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Is better training the answer to growing senior financial exploitation?

Protecting Seniors Wealth is rolling out a fresh suite of professional development programs targeting those in the finance sector.

The new training offering will cater to those working in banking, superannuation, financial advice, investment management, retirement planning and aged-care sectors.

The company said that the new initiative will help specialists working in the financial services industry improve their efficiency and effectiveness when it comes to dealing with the issue of unwanted financial senior exploitation.

Citing recent research conducted by the National Ageing Research Institute of Seniors Rights Victoria, Protecting Seniors Wealth suggested that more than 80 per cent of seniors have experienced abuse in either financial or other forms.

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By equipping the frontline of today’s financial sector with a more robust education on the issues involved, the company hopes to reduce this growing figure to the benefit of everyone involved.

“With more effective skill-sets to utilise, the occurrence can be significantly reduced, everyone will benefit, with higher customer satisfaction and retention rates,” the company said.

Protecting Seniors Wealth chief executive Anne McGowan said that the new programs had specifically developed to provide much-needed more informed ways to effectively assist clients.

This new motivational approach to training has the potential to help curb massive increases in this unwanted trend significantly,” she said, noting that the pandemic has driven senior financial abuse levels to new highs,” Ms McGowan said.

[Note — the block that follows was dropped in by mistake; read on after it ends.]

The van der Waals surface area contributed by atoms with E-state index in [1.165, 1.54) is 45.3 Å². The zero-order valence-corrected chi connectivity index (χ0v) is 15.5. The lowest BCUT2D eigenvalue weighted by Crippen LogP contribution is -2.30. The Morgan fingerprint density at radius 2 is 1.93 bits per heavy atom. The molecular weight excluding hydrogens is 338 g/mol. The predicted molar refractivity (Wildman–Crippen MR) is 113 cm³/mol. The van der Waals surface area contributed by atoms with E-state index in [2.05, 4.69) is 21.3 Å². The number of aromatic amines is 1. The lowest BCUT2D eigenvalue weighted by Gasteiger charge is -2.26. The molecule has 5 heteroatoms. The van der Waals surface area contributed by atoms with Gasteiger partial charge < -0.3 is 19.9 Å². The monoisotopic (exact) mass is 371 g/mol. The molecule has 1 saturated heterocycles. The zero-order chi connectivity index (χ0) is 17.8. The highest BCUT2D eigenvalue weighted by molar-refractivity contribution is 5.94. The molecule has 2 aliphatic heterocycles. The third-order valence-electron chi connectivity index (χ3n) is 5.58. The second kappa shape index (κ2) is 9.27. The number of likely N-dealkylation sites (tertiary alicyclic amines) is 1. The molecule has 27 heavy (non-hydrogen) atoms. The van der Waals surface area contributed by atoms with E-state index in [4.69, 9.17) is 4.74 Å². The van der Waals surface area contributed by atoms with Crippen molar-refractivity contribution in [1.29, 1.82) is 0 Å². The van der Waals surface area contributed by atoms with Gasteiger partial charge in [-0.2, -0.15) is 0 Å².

In addition to the wider economic situation, Ms McGowan argued that there’s currently a gap between the fiduciary duty of corporations in the sector and their actual ability to effectively assist clients or customers satisfactorily.

“Many situations can be easily addressed early without too much upset to senior and [retired] people who may be impacted or need assistance,” she said.

Nevertheless, Ms McGowan emphasised that dealing with senior financial abuse isn’t a one-size-fits-all problem.

“The only way to address this properly is comprehensive professional development delivered by an expert and designed to educate for driving better outcomes, along with adherence to encourage appropriate participation by corporations for clients best interests for senior retirement and vulnerable clients,” she said.

Is better training the answer to growing senior financial exploitation?
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